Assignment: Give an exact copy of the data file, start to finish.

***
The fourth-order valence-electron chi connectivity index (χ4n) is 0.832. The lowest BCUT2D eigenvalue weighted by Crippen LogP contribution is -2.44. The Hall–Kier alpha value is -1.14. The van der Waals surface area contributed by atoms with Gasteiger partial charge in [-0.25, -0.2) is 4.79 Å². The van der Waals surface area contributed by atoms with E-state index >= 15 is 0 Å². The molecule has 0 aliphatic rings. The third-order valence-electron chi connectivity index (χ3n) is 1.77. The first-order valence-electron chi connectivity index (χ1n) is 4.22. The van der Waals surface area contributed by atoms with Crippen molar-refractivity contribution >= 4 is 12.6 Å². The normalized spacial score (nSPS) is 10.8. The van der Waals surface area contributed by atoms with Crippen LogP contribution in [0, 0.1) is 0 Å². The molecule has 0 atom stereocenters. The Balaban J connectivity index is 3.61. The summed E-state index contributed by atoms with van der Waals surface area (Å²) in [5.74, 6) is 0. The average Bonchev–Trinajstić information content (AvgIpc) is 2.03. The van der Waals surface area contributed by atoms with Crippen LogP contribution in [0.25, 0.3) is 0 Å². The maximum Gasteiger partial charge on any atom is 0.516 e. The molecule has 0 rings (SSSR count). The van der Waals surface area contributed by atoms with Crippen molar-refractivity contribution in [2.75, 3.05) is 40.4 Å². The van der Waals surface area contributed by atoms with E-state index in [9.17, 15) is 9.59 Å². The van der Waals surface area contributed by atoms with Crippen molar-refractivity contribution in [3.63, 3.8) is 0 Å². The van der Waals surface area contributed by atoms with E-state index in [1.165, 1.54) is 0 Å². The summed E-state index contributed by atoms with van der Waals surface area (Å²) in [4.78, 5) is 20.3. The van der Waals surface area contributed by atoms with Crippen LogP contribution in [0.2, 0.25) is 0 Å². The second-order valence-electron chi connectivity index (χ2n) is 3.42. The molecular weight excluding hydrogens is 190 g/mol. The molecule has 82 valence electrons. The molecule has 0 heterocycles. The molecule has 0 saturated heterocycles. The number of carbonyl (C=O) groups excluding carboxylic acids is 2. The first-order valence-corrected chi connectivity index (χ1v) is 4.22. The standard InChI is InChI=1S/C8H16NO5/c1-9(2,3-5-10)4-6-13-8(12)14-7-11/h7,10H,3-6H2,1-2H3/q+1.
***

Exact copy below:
The fourth-order valence-electron chi connectivity index (χ4n) is 0.832. The lowest BCUT2D eigenvalue weighted by Crippen LogP contribution is -2.44. The Hall–Kier alpha value is -1.14. The van der Waals surface area contributed by atoms with Gasteiger partial charge in [-0.25, -0.2) is 4.79 Å². The van der Waals surface area contributed by atoms with E-state index >= 15 is 0 Å². The molecule has 0 aliphatic rings. The third-order valence-electron chi connectivity index (χ3n) is 1.77. The first-order valence-electron chi connectivity index (χ1n) is 4.22. The van der Waals surface area contributed by atoms with Crippen molar-refractivity contribution >= 4 is 12.6 Å². The normalized spacial score (nSPS) is 10.8. The van der Waals surface area contributed by atoms with Crippen LogP contribution in [0, 0.1) is 0 Å². The molecule has 0 atom stereocenters. The Balaban J connectivity index is 3.61. The summed E-state index contributed by atoms with van der Waals surface area (Å²) in [5.74, 6) is 0. The average Bonchev–Trinajstić information content (AvgIpc) is 2.03. The van der Waals surface area contributed by atoms with Crippen LogP contribution in [0.25, 0.3) is 0 Å². The maximum Gasteiger partial charge on any atom is 0.516 e. The molecule has 0 rings (SSSR count). The van der Waals surface area contributed by atoms with Crippen molar-refractivity contribution in [2.75, 3.05) is 40.4 Å². The van der Waals surface area contributed by atoms with E-state index in [9.17, 15) is 9.59 Å². The van der Waals surface area contributed by atoms with Crippen molar-refractivity contribution in [3.63, 3.8) is 0 Å². The van der Waals surface area contributed by atoms with E-state index in [1.165, 1.54) is 0 Å². The summed E-state index contributed by atoms with van der Waals surface area (Å²) in [4.78, 5) is 20.3. The van der Waals surface area contributed by atoms with Crippen LogP contribution in [0.2, 0.25) is 0 Å². The second-order valence-electron chi connectivity index (χ2n) is 3.42. The molecular weight excluding hydrogens is 190 g/mol. The molecule has 82 valence electrons. The molecule has 0 heterocycles. The molecule has 0 saturated heterocycles. The number of carbonyl (C=O) groups excluding carboxylic acids is 2. The first-order valence-corrected chi connectivity index (χ1v) is 4.22. The standard InChI is InChI=1S/C8H16NO5/c1-9(2,3-5-10)4-6-13-8(12)14-7-11/h7,10H,3-6H2,1-2H3/q+1.